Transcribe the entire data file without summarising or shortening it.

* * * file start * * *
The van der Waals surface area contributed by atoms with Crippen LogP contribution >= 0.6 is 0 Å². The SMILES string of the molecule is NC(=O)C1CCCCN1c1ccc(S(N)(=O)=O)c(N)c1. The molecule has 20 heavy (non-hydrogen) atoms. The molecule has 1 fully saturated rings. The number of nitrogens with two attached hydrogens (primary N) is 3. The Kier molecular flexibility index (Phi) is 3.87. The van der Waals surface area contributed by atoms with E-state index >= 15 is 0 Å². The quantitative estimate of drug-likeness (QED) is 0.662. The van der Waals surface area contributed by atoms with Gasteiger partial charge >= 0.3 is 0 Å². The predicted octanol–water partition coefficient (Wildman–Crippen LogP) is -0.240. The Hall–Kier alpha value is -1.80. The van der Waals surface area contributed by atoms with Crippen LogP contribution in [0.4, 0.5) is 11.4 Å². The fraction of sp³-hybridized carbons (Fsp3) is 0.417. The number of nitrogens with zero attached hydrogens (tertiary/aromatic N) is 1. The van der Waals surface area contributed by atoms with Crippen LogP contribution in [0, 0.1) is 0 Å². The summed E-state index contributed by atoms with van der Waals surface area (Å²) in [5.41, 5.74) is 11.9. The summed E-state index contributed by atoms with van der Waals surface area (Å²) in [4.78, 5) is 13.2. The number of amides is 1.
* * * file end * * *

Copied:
The van der Waals surface area contributed by atoms with Crippen LogP contribution >= 0.6 is 0 Å². The SMILES string of the molecule is NC(=O)C1CCCCN1c1ccc(S(N)(=O)=O)c(N)c1. The molecule has 20 heavy (non-hydrogen) atoms. The molecule has 1 fully saturated rings. The number of nitrogens with two attached hydrogens (primary N) is 3. The Kier molecular flexibility index (Phi) is 3.87. The van der Waals surface area contributed by atoms with E-state index >= 15 is 0 Å². The quantitative estimate of drug-likeness (QED) is 0.662. The van der Waals surface area contributed by atoms with Gasteiger partial charge >= 0.3 is 0 Å². The predicted octanol–water partition coefficient (Wildman–Crippen LogP) is -0.240. The Hall–Kier alpha value is -1.80. The van der Waals surface area contributed by atoms with Crippen LogP contribution in [0.4, 0.5) is 11.4 Å². The fraction of sp³-hybridized carbons (Fsp3) is 0.417. The number of nitrogens with zero attached hydrogens (tertiary/aromatic N) is 1. The van der Waals surface area contributed by atoms with Crippen LogP contribution in [0, 0.1) is 0 Å². The summed E-state index contributed by atoms with van der Waals surface area (Å²) in [5.41, 5.74) is 11.9. The summed E-state index contributed by atoms with van der Waals surface area (Å²) in [4.78, 5) is 13.2. The number of amides is 1.